A new state-sponsored health insurance program in New York is drawing fire from small-business owners--the very people it's designed to help.
Dubbed Healthy New York, the subsidized program requires HMOs to sell bare-bones health plans to businesses with 50 or fewer employees at about 25% below market. The sore point: It's only available to companies that don't currently offer health insurance. Some business owners say that penalizes entrepreneurs who have struggled to cover their employees. New York State officials respond that opening the plan to all small businesses would be prohibitively expensive. "Our first target was the uninsured," explains Joanna Rose, a spokeswoman for the state Insurance Dept. Small-business groups hope the second target will be a wider range of companies.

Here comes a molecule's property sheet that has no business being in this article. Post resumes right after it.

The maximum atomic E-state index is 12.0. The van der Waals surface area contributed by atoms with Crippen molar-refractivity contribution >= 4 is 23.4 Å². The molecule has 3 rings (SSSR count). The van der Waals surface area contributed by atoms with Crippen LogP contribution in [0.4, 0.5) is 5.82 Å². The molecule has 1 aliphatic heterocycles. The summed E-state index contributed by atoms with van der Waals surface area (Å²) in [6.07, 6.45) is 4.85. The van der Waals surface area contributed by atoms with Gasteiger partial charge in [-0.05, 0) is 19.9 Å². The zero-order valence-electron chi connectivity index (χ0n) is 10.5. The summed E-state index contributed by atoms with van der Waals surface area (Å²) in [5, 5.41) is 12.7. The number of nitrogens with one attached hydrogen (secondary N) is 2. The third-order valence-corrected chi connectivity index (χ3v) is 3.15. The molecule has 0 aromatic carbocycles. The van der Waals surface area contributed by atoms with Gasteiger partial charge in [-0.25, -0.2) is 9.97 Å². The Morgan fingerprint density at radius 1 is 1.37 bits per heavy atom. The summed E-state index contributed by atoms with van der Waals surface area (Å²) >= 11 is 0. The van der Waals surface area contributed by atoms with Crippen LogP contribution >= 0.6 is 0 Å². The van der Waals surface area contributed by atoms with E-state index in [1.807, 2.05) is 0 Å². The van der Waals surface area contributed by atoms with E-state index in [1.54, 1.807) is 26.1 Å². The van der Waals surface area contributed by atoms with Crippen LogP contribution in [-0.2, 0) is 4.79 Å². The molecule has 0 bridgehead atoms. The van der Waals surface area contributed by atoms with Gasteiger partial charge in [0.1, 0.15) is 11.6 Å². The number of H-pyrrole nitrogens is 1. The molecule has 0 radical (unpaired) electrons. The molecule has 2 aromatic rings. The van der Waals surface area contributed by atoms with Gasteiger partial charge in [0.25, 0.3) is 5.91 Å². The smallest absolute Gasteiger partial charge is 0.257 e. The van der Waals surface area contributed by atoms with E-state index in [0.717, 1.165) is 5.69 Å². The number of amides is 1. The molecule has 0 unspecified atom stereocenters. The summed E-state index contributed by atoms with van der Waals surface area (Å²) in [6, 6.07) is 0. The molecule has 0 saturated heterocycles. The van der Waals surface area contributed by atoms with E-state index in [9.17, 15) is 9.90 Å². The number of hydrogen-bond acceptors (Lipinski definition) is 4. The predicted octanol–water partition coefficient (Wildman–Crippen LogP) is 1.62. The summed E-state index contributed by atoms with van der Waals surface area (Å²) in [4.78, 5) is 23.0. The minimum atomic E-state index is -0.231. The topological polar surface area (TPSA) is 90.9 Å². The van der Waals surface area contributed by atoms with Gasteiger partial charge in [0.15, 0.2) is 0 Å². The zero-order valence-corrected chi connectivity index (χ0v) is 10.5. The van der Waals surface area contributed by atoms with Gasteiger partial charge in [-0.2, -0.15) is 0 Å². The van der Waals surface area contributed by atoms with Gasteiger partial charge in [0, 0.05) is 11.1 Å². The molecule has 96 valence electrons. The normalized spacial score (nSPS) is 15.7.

A dark mood is descending on small business. Last January, the National Federation of Independent Business' index of small-business optimism reached a high of 103.6. In December, at 96.7, it sank to the lowest level since 1993.
The index's poor showing reflects small-business owners' expectations for the economy, rather than their plans to hire or make capital expenditures, says NFIB chief economist William C. Dunkelberg. By a 2-to-1 margin, small-business owners expect the economy to weaken over the next few months. Their profits already have: 35% of companies reported declining profits in December, vs. 20% who said profits were up. Just 9% of small companies managed to raise prices in December, well off June's peak of 19%.